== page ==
The sky historically provides an external chronology but I wonder if we might reverse your sentence: Sequential analysis of what is going on in the sky produces the cultural / magical / ritual framework we call "Dara Happa." These were the people who numbered the days and noted the cycles. When they encountered other people with a different orientation to the past, resolving the conflicts became more urgent on all sides. (We are working toward extending the bull belt model east to buserian.)

The Stafford Library has a few voids around the sky. I recall Enjata Mo being equated with Black Dendara in my print RM (too busy typing to walk across the house and see) but the pdf has Black "Entekos," potentially a third entity of mask of the planet entirely. I need to know more about how KataMoripi resembles or differs from the Pamaltelan figure. For that matter I need to know a lot more about Pamaltelan astronomy.

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I agree that heroquesters can and have messed with the God Time (wether one phrases this as emphasizing and deemphasizing already existing narrative bonds or outright retconning narrative bonds is a bit academical) but I think the main reason for the internal inconsistencies of the God Time has less to do with this and more to do with that the God Time was never a single "timeline" and the fact that Gloranthans in Time are attempting to understand it like one grand narrative that appears in a sequential, linear and consistent narrative is a doomed project, because that's not how it worked. The God Time allowed for simultanous contradictory events to happen, and may have run several "cycles" simultaneously, allowing for the cause to come after the effect. 

Basically, not only the God Learners, but anyone attempting rigid and consistent sequentialization of the God Time were effectively trying to do the mythical equivalent of creating a flat map for a round globe, which as any cartographer will tell you, is bound to come with lots of issues.

Just my $0.02.

Edited by Sir_Godspeed
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11 minutes ago, Sir_Godspeed said:

the God Time was never a single "timeline"

Here is my thought.

Every community starts with a coherent perspective on Godtime. No inherent contradictions, just a seamless experience.

When communities interact and share their perspectives, apparent contradictions emerge. Sometimes these interactions are spawned as internal divisions of identity / interpretation. Sometimes it happens when we meet the tribe in the next valley. Either way, that coherent experience fragments.

Whenever we try to negotiate those contradictions to create a synthetic truth, we are heroquesting on at least a humble local scale. Sometimes we succeed and the contradiction is transcended, becoming a new narrative large enough to unify our communities as far as it goes. Usually the results aren't perfect and the contradiction persists. We remain two communities and the larger perspective we jointly support remains inconsistent.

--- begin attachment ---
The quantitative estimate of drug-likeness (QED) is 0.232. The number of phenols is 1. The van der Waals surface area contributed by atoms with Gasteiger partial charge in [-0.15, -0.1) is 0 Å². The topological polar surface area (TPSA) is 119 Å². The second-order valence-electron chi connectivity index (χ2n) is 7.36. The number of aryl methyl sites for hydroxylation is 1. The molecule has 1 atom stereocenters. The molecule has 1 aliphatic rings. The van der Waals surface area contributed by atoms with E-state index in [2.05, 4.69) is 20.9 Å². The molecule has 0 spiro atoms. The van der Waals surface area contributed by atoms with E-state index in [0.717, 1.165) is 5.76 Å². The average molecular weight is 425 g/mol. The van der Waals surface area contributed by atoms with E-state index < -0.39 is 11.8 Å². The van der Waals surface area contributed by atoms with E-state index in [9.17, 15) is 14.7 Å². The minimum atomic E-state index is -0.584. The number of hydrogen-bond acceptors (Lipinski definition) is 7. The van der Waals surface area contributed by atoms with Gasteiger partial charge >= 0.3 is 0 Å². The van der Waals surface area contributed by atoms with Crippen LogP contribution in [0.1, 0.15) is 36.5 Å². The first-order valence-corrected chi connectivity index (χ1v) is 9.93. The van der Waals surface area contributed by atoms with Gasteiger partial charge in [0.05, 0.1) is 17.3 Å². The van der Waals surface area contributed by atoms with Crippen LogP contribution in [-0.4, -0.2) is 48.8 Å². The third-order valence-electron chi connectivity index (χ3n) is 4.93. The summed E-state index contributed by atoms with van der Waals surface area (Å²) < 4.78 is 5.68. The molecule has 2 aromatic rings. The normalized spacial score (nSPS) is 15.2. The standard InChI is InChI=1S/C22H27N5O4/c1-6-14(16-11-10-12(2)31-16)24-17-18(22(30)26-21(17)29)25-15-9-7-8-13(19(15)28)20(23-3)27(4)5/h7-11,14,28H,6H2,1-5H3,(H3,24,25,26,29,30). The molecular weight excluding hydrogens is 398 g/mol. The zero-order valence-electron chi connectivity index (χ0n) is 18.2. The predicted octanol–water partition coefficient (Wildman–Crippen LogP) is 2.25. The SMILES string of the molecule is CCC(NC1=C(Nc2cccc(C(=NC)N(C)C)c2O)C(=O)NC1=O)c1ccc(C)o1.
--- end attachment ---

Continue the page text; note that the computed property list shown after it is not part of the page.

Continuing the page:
The failures of Gloranthan history revolve around these limits of "we" and "us" and "them."
 

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3 minutes ago, Sir_Godspeed said:

myth is ever even MEANT to be coherent.

Here in time, it isn't. Myth out here remains a disease of culture.

But the experience of myth doesn't start with awareness of discontinuities. It starts with a single story we are told or develop if for some reason nobody ever tells us how the world works. For Gloranthans who remain within that emic framework, that's where all explanations come from. They live and die within the envelope of local knowledge. To the extent to which it stretches to make our experience meaningful, it's as coherent as it gets. Otherwise it breaks down.

We sophisticates switch among multiple frameworks to negotiate the breaks. We're aware of the discontinuities so we're the ones looking for heroquest solutions. Nothing wrong with that, of course. It's where innovative magic happens.

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17 minutes ago, scott-martin said:

They live and die within the envelope of local knowledge. To the extent to which it stretches to make our experience meaningful, it's as coherent as it gets. Otherwise it breaks down.

We sophisticates switch among multiple frameworks to negotiate the breaks. We're aware of the discontinuities so we're the ones looking for heroquest solutions. Nothing wrong with that, of course. It's where innovative magic happens.

Although once a Gloranthan is Illuminated, they become at least as good as us moderns at it.

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1 hour ago, scott-martin said:

Here in time, it isn't. Myth out here remains a disease of culture.

But the experience of myth doesn't start with awareness of discontinuities. It starts with a single story we are told or develop if for some reason nobody ever tells us how the world works. For Gloranthans who remain within that emic framework, that's where all explanations come from. They live and die within the envelope of local knowledge. To the extent to which it stretches to make our experience meaningful, it's as coherent as it gets. Otherwise it breaks down.